fallen tree with fungus

We all know living trees have many benefits to humans and other creatures big and small. They take in carbon dioxide reducing the amount of greenhouse gasses in the atmosphere, and in return, provide fresh oxygen. They also support humans and wildlife by supplying shade, shelter, habitats and wood. However, what happens to trees after they die? Once a tree dies from disease, fire, storms etc., they are still extremely useful and beneficial to their ecosystem.  There are two types of dead trees, snags and logs.  A snag is a standing dead tree, which remains upright and decomposes naturally. When a standing dead tree or part of a tree falls to the ground, it is considered a log. Both snags and logs serve as a habitat for over 1,000 species of wildlife.

Snags are especially popular with local species of mammals, birds, insects, and even fungi. Decaying wood provides an ideal home for each of these organisms. Fungi, like mushrooms, mold and mildew, love decomposing wood and aid in making tree bark softer. Insects like, beetles, termites and ants then begin to gnaw at the brittle bark. When doing so, they are helping to break down cellulose and lignin within the bark, which is what gives wood a rigid like structure. Once the insects begin to infiltrate the tree, birds will follow shortly after. Over 25 species of birds in New Hampshire utilize snags for food and habitats. The pileated woodpecker is one example of a popular New Hampshire bird who depends on snags for the buffet of insects they provide, and cavity holes for nesting.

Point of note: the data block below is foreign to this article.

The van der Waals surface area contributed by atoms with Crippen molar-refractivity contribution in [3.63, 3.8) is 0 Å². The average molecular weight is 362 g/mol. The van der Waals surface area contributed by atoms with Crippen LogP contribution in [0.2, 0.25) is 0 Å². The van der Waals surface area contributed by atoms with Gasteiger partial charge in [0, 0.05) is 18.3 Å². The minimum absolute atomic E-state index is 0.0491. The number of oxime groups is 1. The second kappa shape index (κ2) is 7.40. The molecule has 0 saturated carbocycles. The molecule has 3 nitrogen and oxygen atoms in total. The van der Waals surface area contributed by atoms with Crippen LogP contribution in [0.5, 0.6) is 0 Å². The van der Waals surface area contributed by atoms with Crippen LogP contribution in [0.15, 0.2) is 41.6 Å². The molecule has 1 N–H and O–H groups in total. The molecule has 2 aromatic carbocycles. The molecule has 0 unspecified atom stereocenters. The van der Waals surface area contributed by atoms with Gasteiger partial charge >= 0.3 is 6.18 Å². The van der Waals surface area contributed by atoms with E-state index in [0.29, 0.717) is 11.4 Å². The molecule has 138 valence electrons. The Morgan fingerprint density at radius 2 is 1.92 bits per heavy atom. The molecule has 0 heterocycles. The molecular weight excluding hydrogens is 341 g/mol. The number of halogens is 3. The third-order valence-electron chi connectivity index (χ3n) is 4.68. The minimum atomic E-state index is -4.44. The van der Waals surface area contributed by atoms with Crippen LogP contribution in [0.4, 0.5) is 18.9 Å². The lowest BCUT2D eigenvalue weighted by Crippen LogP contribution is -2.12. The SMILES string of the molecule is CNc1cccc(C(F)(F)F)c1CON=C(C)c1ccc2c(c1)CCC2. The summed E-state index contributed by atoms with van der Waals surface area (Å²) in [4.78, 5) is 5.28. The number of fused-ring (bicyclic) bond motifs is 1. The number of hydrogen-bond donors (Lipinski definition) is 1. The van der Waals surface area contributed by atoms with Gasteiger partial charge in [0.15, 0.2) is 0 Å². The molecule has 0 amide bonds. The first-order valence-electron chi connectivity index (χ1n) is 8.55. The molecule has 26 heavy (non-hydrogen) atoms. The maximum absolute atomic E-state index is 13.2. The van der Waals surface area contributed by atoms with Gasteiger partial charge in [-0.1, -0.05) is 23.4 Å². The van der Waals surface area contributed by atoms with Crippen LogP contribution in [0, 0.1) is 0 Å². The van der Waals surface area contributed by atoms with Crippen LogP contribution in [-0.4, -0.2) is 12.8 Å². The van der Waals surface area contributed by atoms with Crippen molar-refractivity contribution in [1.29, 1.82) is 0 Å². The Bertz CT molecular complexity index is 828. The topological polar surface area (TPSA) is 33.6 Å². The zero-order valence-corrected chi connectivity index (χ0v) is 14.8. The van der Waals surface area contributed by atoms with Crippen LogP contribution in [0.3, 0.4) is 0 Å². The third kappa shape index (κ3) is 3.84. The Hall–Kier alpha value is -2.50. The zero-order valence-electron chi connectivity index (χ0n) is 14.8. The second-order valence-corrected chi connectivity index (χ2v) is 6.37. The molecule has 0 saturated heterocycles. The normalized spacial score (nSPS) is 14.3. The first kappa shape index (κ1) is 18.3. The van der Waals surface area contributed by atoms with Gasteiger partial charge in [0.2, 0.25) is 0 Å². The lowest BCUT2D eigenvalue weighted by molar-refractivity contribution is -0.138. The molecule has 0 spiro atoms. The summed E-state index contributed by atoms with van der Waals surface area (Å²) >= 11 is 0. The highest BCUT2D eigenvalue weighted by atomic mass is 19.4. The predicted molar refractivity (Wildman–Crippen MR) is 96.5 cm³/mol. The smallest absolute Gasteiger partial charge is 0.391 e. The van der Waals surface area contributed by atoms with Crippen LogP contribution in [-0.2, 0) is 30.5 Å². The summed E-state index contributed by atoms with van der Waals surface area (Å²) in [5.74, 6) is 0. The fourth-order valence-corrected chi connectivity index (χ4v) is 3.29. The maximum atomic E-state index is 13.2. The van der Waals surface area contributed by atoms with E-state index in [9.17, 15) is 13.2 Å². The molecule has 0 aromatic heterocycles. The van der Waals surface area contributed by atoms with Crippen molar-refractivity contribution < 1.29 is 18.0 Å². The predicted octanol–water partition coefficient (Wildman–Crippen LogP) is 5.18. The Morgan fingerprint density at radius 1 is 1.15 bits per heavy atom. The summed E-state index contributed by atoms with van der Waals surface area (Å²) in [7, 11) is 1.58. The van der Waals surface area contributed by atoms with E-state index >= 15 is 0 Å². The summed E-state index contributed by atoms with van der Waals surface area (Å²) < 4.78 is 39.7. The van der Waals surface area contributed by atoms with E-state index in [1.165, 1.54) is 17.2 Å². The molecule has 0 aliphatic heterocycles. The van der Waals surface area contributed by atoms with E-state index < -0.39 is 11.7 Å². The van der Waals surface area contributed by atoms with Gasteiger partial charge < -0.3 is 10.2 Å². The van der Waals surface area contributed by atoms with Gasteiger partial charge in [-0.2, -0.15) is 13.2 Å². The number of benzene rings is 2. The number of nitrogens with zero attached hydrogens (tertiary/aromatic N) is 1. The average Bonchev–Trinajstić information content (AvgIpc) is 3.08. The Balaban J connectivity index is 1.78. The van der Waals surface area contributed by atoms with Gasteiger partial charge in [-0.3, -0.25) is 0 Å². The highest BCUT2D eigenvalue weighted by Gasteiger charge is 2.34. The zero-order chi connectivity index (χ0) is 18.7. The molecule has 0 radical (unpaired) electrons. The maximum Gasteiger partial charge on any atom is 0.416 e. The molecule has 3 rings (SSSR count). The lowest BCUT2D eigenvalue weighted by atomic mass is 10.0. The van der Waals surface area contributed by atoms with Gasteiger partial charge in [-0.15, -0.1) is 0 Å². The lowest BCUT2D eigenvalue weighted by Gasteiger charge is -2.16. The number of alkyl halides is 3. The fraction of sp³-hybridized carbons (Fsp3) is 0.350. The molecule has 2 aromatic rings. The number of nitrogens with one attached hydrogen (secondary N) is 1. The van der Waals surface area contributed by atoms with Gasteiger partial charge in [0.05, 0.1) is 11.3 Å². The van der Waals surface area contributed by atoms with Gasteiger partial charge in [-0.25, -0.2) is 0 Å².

Logs are extremely beneficial for wildlife as well. Fallen dead trees aid in nutrient cycling within the soil and are called “nurse logs” for new seedlings.  Decomposing trees release important nutrients back into the ground that help drive the nitrogen cycle, an essential element for plant growth. They also create vernal or seasonal pools, which allow organisms such as amphibians to lay their eggs. Logs serve as a refuge for small woodland animals like chipmunks seeking shelter from predators. Simple brush piles composed of sticks, twigs and bark can be extremely valuable and provide cover for wildlife as well. Rabbits, skunks, foxes, raccoons and birds hide out in backyard brush piles for safety. We need snags and logs for a healthy, functioning ecosystem. So if they are not a safety hazard, let the dead trees be, and decompose naturally for a more productive wildlife system.

-Kelsey Hanson, Staff Naturalist

tree with woodpecker holes
dead birch tree with frog
fallen tree with orange fungus
brush pile
fallen tree with large root ball
dead moss covered tree in vernal pool